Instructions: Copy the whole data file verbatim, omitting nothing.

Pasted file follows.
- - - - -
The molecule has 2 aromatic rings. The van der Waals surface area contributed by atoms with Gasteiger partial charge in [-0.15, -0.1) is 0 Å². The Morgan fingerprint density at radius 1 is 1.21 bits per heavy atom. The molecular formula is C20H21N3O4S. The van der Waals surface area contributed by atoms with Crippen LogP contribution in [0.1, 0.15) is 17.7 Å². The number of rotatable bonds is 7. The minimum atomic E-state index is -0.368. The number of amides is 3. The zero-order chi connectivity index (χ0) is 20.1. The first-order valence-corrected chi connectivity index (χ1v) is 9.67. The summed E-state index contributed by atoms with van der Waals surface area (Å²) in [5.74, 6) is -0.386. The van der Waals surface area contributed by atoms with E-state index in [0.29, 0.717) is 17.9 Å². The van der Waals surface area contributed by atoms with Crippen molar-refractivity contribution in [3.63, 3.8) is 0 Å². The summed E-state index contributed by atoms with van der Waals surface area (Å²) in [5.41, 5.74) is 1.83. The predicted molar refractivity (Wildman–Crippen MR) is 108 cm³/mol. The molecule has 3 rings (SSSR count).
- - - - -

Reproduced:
The molecule has 2 aromatic rings. The van der Waals surface area contributed by atoms with Gasteiger partial charge in [-0.15, -0.1) is 0 Å². The Morgan fingerprint density at radius 1 is 1.21 bits per heavy atom. The molecular formula is C20H21N3O4S. The van der Waals surface area contributed by atoms with Crippen LogP contribution in [0.1, 0.15) is 17.7 Å². The number of rotatable bonds is 7. The minimum atomic E-state index is -0.368. The number of amides is 3. The zero-order chi connectivity index (χ0) is 20.1. The first-order valence-corrected chi connectivity index (χ1v) is 9.67. The summed E-state index contributed by atoms with van der Waals surface area (Å²) in [5.74, 6) is -0.386. The van der Waals surface area contributed by atoms with E-state index in [0.29, 0.717) is 17.9 Å². The van der Waals surface area contributed by atoms with Crippen molar-refractivity contribution in [3.63, 3.8) is 0 Å². The summed E-state index contributed by atoms with van der Waals surface area (Å²) in [5.41, 5.74) is 1.83. The predicted molar refractivity (Wildman–Crippen MR) is 108 cm³/mol. The molecule has 3 rings (SSSR count).